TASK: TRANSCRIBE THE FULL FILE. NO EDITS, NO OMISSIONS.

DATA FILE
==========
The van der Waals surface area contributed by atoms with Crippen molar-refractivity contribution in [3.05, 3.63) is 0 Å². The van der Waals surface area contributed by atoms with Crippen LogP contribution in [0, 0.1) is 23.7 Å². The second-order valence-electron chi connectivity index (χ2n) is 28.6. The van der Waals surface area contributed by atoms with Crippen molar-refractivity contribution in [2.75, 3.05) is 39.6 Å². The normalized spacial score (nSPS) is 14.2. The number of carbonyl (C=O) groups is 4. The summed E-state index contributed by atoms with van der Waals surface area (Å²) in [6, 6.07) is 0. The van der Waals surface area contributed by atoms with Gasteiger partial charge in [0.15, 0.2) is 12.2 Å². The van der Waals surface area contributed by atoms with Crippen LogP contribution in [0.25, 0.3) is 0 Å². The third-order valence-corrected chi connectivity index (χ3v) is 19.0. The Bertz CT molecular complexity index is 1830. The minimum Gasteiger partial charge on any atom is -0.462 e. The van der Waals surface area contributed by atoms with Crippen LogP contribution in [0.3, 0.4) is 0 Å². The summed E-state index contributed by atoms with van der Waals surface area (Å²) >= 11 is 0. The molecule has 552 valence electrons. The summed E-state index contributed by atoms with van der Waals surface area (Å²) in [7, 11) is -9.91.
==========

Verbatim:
The van der Waals surface area contributed by atoms with Crippen molar-refractivity contribution in [3.05, 3.63) is 0 Å². The van der Waals surface area contributed by atoms with Crippen LogP contribution in [0, 0.1) is 23.7 Å². The second-order valence-electron chi connectivity index (χ2n) is 28.6. The van der Waals surface area contributed by atoms with Crippen molar-refractivity contribution in [2.75, 3.05) is 39.6 Å². The normalized spacial score (nSPS) is 14.2. The number of carbonyl (C=O) groups is 4. The summed E-state index contributed by atoms with van der Waals surface area (Å²) in [6, 6.07) is 0. The van der Waals surface area contributed by atoms with Gasteiger partial charge in [0.15, 0.2) is 12.2 Å². The van der Waals surface area contributed by atoms with Crippen LogP contribution in [0.25, 0.3) is 0 Å². The third-order valence-corrected chi connectivity index (χ3v) is 19.0. The Bertz CT molecular complexity index is 1830. The minimum Gasteiger partial charge on any atom is -0.462 e. The van der Waals surface area contributed by atoms with Crippen LogP contribution in [0.3, 0.4) is 0 Å². The summed E-state index contributed by atoms with van der Waals surface area (Å²) >= 11 is 0. The molecule has 552 valence electrons. The summed E-state index contributed by atoms with van der Waals surface area (Å²) in [7, 11) is -9.91.